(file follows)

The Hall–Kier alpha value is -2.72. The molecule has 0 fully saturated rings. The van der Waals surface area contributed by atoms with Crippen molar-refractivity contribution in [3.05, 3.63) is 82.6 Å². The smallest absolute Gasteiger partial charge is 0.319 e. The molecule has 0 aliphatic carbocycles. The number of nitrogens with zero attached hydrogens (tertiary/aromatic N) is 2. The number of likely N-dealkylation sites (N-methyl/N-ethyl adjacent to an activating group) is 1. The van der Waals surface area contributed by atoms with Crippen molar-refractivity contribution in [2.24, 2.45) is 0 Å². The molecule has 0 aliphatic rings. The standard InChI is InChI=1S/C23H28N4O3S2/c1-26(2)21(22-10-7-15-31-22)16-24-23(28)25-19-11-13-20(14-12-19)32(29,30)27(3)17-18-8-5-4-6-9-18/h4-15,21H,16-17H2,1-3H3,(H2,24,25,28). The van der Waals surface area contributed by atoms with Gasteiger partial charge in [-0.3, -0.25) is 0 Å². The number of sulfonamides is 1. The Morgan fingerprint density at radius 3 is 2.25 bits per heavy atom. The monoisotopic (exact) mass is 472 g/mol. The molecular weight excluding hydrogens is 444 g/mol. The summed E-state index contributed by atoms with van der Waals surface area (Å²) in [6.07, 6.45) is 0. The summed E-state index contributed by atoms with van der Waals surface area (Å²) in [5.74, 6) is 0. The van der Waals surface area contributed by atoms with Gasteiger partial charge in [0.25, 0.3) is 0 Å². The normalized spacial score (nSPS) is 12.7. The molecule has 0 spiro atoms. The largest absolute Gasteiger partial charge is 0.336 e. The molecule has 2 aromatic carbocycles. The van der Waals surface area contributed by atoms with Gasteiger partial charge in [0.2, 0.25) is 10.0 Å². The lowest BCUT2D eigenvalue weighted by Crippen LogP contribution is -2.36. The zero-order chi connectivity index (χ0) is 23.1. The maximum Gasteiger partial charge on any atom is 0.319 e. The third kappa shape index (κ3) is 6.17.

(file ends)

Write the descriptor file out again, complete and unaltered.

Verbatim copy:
The Hall–Kier alpha value is -2.72. The molecule has 0 fully saturated rings. The van der Waals surface area contributed by atoms with Crippen molar-refractivity contribution in [3.05, 3.63) is 82.6 Å². The smallest absolute Gasteiger partial charge is 0.319 e. The molecule has 0 aliphatic carbocycles. The number of nitrogens with zero attached hydrogens (tertiary/aromatic N) is 2. The number of likely N-dealkylation sites (N-methyl/N-ethyl adjacent to an activating group) is 1. The van der Waals surface area contributed by atoms with Crippen molar-refractivity contribution in [2.24, 2.45) is 0 Å². The molecule has 0 aliphatic rings. The standard InChI is InChI=1S/C23H28N4O3S2/c1-26(2)21(22-10-7-15-31-22)16-24-23(28)25-19-11-13-20(14-12-19)32(29,30)27(3)17-18-8-5-4-6-9-18/h4-15,21H,16-17H2,1-3H3,(H2,24,25,28). The van der Waals surface area contributed by atoms with Gasteiger partial charge in [-0.3, -0.25) is 0 Å². The number of sulfonamides is 1. The Morgan fingerprint density at radius 3 is 2.25 bits per heavy atom. The monoisotopic (exact) mass is 472 g/mol. The molecular weight excluding hydrogens is 444 g/mol. The summed E-state index contributed by atoms with van der Waals surface area (Å²) in [6.07, 6.45) is 0. The summed E-state index contributed by atoms with van der Waals surface area (Å²) in [5.74, 6) is 0. The van der Waals surface area contributed by atoms with Gasteiger partial charge in [0.25, 0.3) is 0 Å². The normalized spacial score (nSPS) is 12.7. The molecule has 0 spiro atoms. The largest absolute Gasteiger partial charge is 0.336 e. The molecule has 2 aromatic carbocycles. The van der Waals surface area contributed by atoms with Gasteiger partial charge in [0.2, 0.25) is 10.0 Å². The lowest BCUT2D eigenvalue weighted by Crippen LogP contribution is -2.36. The zero-order chi connectivity index (χ0) is 23.1. The maximum Gasteiger partial charge on any atom is 0.319 e. The third kappa shape index (κ3) is 6.17.